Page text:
This volume focuses on the important mathematical idea of functions that, with the technology of computers and calculators, can be dynamically represented in ways that have not been possible previously. The book's editors contend that as result of recent technological developments combined with the integrated knowledge available from research on teaching, instruction, students' thinking, and assessment, curriculum developers, researchers, and teacher educators are faced with an unprecedented opportunity for making dramatic changes.
The book presents content considerations that occur when the mathematics of graphs and functions relate to curriculum. It also examines content in a carefully considered integration of research that conveys where the field stands and where it might go. Drawing heavily on their own work, the chapter authors reconceptualize research in their specific areas so that this knowledge is integrated with the others' strands. This model for synthesizing research can serve as a paradigm for how research in mathematics education can -- and probably should -- proceed.
Table of Contents
Contents: T.A. Romberg, T.P. Carpenter, E. Fennema, Toward a Common Research Perspective. Part I:Content. F. Demana, H.L. Schoen, B. Waits, Graphing in the K-12 Curriculum: The Impact of the Graphing Calculator. M. Yerushalmy, J.L. Schwartz, Seizing the Opportunity to Make Algebra Mathematically and Pedagogically Interesting. J. Moschkovich, A.H. Schoenfeld, A. Arcavi, Aspects of Understanding: On Multiple Perspectives and Representations of Linear Relations and Connections Among Them. Part II:Student Thinking. S. Dugdale, Functions and Graphs -- Perspectives on Student Thinking. Part III:Teaching Thinking. T.J. Cooney, M.R. Wilson, Teachers' Thinking About Functions: Historical and Research Perspectives. Part IV:Teacher Knowledge. F.A. Norman, Integrating Research on Teachers' Knowledge of Functions and Their Graphs. Part V:Classroom Instruction. C. Kieran, Functions, Graphing, and Technology: Integrating Research on Learning and Instruction. Part VI:Curricular Implications. R.A. Philipp, W.O. Martin, G.W. Richgels, Curricular Implications of Graphical Representations of Functions. Part VII:Reactions. J. Kaput, The Urgent Need for Proleptic Research in the Representation of Quantitative Relationships. S. Williams, Some Common Themes and Uncommon Directions.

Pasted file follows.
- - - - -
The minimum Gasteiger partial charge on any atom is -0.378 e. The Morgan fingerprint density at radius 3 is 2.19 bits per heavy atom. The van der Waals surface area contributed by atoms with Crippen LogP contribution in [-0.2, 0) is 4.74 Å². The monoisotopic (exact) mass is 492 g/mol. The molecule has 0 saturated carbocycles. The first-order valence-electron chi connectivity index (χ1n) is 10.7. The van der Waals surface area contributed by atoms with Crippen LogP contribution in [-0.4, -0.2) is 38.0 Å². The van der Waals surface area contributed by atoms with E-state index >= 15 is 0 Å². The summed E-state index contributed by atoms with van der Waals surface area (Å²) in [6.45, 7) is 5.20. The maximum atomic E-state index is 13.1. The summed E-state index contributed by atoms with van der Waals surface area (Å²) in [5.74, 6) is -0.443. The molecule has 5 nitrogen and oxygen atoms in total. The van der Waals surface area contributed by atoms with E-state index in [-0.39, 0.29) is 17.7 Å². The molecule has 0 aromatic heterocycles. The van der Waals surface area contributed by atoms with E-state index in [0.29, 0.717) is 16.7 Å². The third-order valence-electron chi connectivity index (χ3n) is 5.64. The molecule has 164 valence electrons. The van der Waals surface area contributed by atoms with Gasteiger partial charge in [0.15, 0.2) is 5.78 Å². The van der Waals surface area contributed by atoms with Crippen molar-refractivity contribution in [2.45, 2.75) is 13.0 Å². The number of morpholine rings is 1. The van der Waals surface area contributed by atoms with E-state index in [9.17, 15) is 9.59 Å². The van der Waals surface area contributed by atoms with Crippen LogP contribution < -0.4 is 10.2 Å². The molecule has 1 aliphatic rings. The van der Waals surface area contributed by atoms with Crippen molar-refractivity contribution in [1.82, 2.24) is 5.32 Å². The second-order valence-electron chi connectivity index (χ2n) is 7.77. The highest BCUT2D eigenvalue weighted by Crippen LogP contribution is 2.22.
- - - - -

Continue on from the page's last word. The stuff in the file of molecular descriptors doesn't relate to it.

"...very valuable as a source book that gives access to much literature and many projects and research questions....All researchers on the graphical representations of functions will find the book a valuable source book for their research."
—Journal of Research in Mathematics Education
"...the editors of this book have collected nine articles and two reactions all written by prominent researchers in the area of function....The book offers an in-depth look at a current issue in mathematics education. Aimed at researchers, it contains important information for classroom teachers and policy makers on how students learn..."
—School Science & Mathematics